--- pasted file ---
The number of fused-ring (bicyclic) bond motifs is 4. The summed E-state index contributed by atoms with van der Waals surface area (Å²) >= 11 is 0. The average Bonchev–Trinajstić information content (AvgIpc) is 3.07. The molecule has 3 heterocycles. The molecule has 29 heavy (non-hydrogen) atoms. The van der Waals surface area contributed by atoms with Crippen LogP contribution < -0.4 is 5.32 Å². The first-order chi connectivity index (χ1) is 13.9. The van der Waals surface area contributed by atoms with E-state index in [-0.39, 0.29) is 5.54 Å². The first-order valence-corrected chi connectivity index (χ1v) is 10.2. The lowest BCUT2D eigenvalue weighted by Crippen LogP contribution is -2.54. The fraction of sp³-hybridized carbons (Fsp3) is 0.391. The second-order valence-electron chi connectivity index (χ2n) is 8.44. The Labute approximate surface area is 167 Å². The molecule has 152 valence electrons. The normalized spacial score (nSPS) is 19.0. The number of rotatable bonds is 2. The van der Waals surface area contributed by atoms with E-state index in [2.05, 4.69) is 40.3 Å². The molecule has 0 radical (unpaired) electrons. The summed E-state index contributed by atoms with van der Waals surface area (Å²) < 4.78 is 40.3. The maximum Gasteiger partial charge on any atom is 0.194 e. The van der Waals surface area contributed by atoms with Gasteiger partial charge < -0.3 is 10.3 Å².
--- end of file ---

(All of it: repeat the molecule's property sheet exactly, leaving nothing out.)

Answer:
The number of fused-ring (bicyclic) bond motifs is 4. The summed E-state index contributed by atoms with van der Waals surface area (Å²) >= 11 is 0. The average Bonchev–Trinajstić information content (AvgIpc) is 3.07. The molecule has 3 heterocycles. The molecule has 29 heavy (non-hydrogen) atoms. The van der Waals surface area contributed by atoms with Crippen LogP contribution < -0.4 is 5.32 Å². The first-order chi connectivity index (χ1) is 13.9. The van der Waals surface area contributed by atoms with E-state index in [-0.39, 0.29) is 5.54 Å². The first-order valence-corrected chi connectivity index (χ1v) is 10.2. The lowest BCUT2D eigenvalue weighted by Crippen LogP contribution is -2.54. The fraction of sp³-hybridized carbons (Fsp3) is 0.391. The second-order valence-electron chi connectivity index (χ2n) is 8.44. The Labute approximate surface area is 167 Å². The molecule has 152 valence electrons. The normalized spacial score (nSPS) is 19.0. The number of rotatable bonds is 2. The van der Waals surface area contributed by atoms with E-state index in [2.05, 4.69) is 40.3 Å². The molecule has 0 radical (unpaired) electrons. The summed E-state index contributed by atoms with van der Waals surface area (Å²) < 4.78 is 40.3. The maximum Gasteiger partial charge on any atom is 0.194 e. The van der Waals surface area contributed by atoms with Gasteiger partial charge < -0.3 is 10.3 Å².